Director Agnieszka Holland ‘wanted to change world' with latest film 'Green Border' | Inquirer Entertainment

Director Agnieszka Holland ‘wanted to change world’ with latest film ‘Green Border’

/ 05:04 PM October 18, 2023

Agnieszka Holland.jpg

Agnieszka Holland speaks during the 61st New York Film Festival “Green Border” at Alice Tully Hall, Lincoln Center, on Oct. 4, 2023, in New York City. ARTURO HOLMES / Getty Images via AFP

PRAGUE, Czech Republic—Polish director Agnieszka Holland said Tuesday, Oct. 17, she wanted to “change the world” with her latest film, “Green Border,” about migrants stranded on the Polish-Belarusian border.

The harrowing black-and-white film won a Special Jury Prize at the Venice film festival last month but also brought scorn and even death threats to its 74-year-old director.


Poland’s populist government built a razor-wire fence along its border with Belarus in 2022 to deter illegal migrant crossings that it says were orchestrated by Belarus.


READ: Poland plans to send up to 10,000 soldiers to border with Belarus

The measure has reaped criticism among rights organizations as Poland refused to let the refugees in.

“Green Border” tells the story of migrants, border guards and volunteers, using real-life experiences.

“The film was necessary as people felt this should be discussed, that we should ask ourselves who we are and what humanity means,” Holland told reporters in Prague.

“I wanted to change the world” with the film, Holland said in fluent Czech she had picked up during studies at Prague’s Film Academy in the late 1960s.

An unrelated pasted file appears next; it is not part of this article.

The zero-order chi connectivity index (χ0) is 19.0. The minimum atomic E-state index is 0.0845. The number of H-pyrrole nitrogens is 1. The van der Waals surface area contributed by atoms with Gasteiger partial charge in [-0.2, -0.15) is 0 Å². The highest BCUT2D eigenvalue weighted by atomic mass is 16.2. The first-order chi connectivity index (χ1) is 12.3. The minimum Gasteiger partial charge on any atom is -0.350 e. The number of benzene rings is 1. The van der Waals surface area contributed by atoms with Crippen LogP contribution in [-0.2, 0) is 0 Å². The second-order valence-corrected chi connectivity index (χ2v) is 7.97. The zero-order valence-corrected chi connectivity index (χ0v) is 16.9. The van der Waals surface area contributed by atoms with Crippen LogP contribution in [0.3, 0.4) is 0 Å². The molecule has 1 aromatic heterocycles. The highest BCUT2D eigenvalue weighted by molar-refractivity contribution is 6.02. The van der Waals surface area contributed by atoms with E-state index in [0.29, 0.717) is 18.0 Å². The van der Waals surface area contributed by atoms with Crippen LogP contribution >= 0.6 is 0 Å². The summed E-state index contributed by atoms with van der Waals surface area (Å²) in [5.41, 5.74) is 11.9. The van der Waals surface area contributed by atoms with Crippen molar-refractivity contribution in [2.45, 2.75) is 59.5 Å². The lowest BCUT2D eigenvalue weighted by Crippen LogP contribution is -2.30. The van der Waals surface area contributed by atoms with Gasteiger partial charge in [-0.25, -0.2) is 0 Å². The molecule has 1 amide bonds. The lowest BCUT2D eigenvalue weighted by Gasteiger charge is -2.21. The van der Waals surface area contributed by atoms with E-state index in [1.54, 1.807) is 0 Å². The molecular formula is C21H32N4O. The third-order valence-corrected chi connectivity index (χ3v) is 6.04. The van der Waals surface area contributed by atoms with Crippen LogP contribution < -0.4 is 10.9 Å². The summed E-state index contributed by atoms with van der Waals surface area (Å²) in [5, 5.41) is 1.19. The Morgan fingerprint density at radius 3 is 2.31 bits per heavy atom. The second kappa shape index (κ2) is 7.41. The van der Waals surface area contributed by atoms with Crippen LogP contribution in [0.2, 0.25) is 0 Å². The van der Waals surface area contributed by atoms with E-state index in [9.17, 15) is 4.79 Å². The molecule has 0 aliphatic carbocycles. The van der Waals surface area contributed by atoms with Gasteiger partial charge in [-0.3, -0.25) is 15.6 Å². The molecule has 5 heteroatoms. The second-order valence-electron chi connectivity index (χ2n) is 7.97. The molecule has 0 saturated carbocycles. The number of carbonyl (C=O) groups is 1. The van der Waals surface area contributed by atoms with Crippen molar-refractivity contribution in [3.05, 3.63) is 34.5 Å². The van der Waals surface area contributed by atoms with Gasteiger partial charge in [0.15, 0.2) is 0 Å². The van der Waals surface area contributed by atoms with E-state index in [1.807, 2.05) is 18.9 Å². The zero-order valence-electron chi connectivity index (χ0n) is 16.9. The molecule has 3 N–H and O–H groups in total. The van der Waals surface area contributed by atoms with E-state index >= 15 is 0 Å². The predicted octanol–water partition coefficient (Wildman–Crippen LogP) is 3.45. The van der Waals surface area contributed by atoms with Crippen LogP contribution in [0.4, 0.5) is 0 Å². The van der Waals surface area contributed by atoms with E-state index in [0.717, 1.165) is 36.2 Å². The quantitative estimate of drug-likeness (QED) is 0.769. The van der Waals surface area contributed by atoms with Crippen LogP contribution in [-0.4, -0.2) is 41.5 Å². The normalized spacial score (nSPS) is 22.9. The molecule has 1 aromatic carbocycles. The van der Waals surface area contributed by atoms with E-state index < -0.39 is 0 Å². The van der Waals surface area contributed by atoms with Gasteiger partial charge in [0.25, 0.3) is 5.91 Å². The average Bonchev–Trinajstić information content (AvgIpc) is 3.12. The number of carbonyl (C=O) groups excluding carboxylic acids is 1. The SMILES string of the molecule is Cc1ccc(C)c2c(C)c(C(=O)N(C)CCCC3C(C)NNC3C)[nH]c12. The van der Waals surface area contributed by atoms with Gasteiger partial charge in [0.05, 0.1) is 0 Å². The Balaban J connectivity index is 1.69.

Holland, who was nominated for Oscar twice, said she had spent a week in the company of two bodyguards, following death threats as “Green Border” was due to hit Polish cinemas in September.


She also faced hate speech from top politicians from the ruling Law and Justice (PiS) party, which she calls “Lawlessness and Injustice.”

“The attacks on me were insane, something I have never experienced although I lived in communist Poland,” Holland added.

Top officials likened her to Adolf Hitler, Joseph Goebbels and Joseph Stalin and told her she “wasn’t Polish and should get out of Poland.”

But Holland said Poles in general received the film well as she toured the country to present it.

“People cried, they stood up and applauded even in small cinemas,” she said, adding the film worked as “collective psychotherapy” in the affected eastern regions.

PiS won Poland’s general election on Sunday, but the pro-European opposition is likely to oust it from power after eight years as it secured a parliamentary majority.

Holland said she expected the mood in Poland to change, although “it will take time.”

“But I won’t be using bodyguards for the rest of my life,” chuckled Holland, who is now planning a film about the Prague-born, German-writing author Franz Kafka.

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“When I came to Prague to study, I was a Kafka fan. My first walks here were in his footsteps,” Holland said.  /ra

TAGS: Czech Republic, Entertainment, Film, Migration, Poland

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